US To Lose Measles Elimination Status If Outbreak Continues Until October 2019

The United States might lose its status as a country that has eliminated measles if the number of new cases continues to grow this year.
Federal health officials announced on Monday that the number of confirmed measles cases has reached 981, with as many as 41 new instances of infection recorded just last week.
Infection rates rose by as much as 4 percent during the last week of May compared to the week prior, according to the Centers for Disease Control and Prevention
. The disease is already present in 26 states.
With so many people infected by measles in just the first few months of the year, the 2019 outbreak is shaping up to be the worst since 1992 when 2,126 cases were recorded.
If the situation does not improve until October 2019, the CDC warned that it could undo
the U.S. government's declaration of having eliminated measles in 2000.
2019 Measles Outbreak
Measles fast became a serious concern for public health agencies, not just in the United States but around the world as well.
The World Health Organization reported
that the number of measles cases worldwide increased by 300 percent in the first three months of the year, compared to the same period in 2018.
The disease has been particularly devastating to the continent of Africa, where infection rates rose by as much as 700 percent.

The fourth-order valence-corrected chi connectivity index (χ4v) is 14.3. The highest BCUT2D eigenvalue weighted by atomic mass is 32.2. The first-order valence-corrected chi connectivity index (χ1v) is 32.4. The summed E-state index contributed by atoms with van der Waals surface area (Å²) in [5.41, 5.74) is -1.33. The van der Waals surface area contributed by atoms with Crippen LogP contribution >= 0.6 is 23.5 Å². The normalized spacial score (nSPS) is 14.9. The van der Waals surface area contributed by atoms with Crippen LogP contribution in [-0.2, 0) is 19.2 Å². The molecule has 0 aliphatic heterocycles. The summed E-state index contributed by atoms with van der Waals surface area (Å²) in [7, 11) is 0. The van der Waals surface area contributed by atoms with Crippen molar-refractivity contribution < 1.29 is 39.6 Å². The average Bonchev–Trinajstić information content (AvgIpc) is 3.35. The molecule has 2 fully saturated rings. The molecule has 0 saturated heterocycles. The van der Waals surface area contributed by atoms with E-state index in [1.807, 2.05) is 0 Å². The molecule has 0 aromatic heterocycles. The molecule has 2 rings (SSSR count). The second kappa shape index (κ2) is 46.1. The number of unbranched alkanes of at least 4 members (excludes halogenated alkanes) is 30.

The WHO has received 112,163 reported cases of measles so far in 170 countries. By comparison, there were only 28,124 confirmed cases of infection in 163 countries during the same period last year.
However, the measles outbreak could even be a lot worse, especially since the WHO said only one in 10 infection cases are reported around the world.
In the United States, health officials fear that the number of measles cases
could continue to increase as the months roll on. Disease outbreaks in the New York City area are already driving cases to reach near 1,000, according to the CDC.
Some of the states that have confirmed cases of measles outbreak include Arizona, California, Florida, Georgia, Illinois, Indiana, Maryland, Massachusetts, Michigan, Missouri, Nevada, New Jersey, New York, Oregon, Texas, and Washington.
What Could Have Caused The Increase In Measles Rates?
The ongoing measles outbreak in the United States started with 82 cases reported in 2018. This was followed by more than 40 cases involving people who have entered the country from areas suspected of the disease such as Ukraine, Israel, and the Philippines, according to health officials.
The infection mostly affects young children who have not received vaccination against measles, mumps, and rubella. The inoculation is designed to help build the body's immunity against the disease.
Federal officials believe the outbreak may have been made worse because of American parents' refusal to have their children vaccinated
. Many of these people argue that ingredients in vaccines can cause autism in children, which is contrary to scientific evidence.
The CDC is calling on the public to get inoculated against measles. The health agency said the key to eliminating the disease lies in the availability and widespread use of measles vaccines combined with a strong infrastructure to detect and contain the infection.
"Measles is preventable and the way to end this outbreak is to ensure that all children and adults who can get vaccinated, do get vaccinated," said
Robert Redfield, director of the CDC.
"Again, I want to reassure parents that vaccines are safe, they do not cause autism. The greater danger is the disease that vaccination prevents."
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